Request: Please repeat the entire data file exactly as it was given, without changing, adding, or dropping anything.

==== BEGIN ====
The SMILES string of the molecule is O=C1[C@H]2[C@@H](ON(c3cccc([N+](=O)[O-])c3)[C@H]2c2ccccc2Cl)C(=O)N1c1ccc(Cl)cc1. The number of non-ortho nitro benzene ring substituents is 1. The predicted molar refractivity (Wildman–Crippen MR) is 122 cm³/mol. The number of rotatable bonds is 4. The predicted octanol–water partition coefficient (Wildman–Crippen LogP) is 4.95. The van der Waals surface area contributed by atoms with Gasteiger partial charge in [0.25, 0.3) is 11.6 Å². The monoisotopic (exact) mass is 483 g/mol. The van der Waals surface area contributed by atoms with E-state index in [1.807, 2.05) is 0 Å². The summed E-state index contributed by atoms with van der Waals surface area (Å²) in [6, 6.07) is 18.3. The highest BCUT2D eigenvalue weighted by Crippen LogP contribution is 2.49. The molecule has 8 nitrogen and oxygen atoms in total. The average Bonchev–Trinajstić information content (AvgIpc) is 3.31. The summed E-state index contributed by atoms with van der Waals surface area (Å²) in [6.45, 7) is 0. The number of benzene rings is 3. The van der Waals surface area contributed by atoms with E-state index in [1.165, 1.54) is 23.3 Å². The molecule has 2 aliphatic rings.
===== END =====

The SMILES string of the molecule is O=C1[C@H]2[C@@H](ON(c3cccc([N+](=O)[O-])c3)[C@H]2c2ccccc2Cl)C(=O)N1c1ccc(Cl)cc1. The number of non-ortho nitro benzene ring substituents is 1. The predicted molar refractivity (Wildman–Crippen MR) is 122 cm³/mol. The number of rotatable bonds is 4. The predicted octanol–water partition coefficient (Wildman–Crippen LogP) is 4.95. The van der Waals surface area contributed by atoms with Gasteiger partial charge in [0.25, 0.3) is 11.6 Å². The monoisotopic (exact) mass is 483 g/mol. The van der Waals surface area contributed by atoms with E-state index in [1.807, 2.05) is 0 Å². The summed E-state index contributed by atoms with van der Waals surface area (Å²) in [6, 6.07) is 18.3. The highest BCUT2D eigenvalue weighted by Crippen LogP contribution is 2.49. The molecule has 8 nitrogen and oxygen atoms in total. The average Bonchev–Trinajstić information content (AvgIpc) is 3.31. The summed E-state index contributed by atoms with van der Waals surface area (Å²) in [6.45, 7) is 0. The number of benzene rings is 3. The van der Waals surface area contributed by atoms with E-state index in [1.165, 1.54) is 23.3 Å². The molecule has 2 aliphatic rings.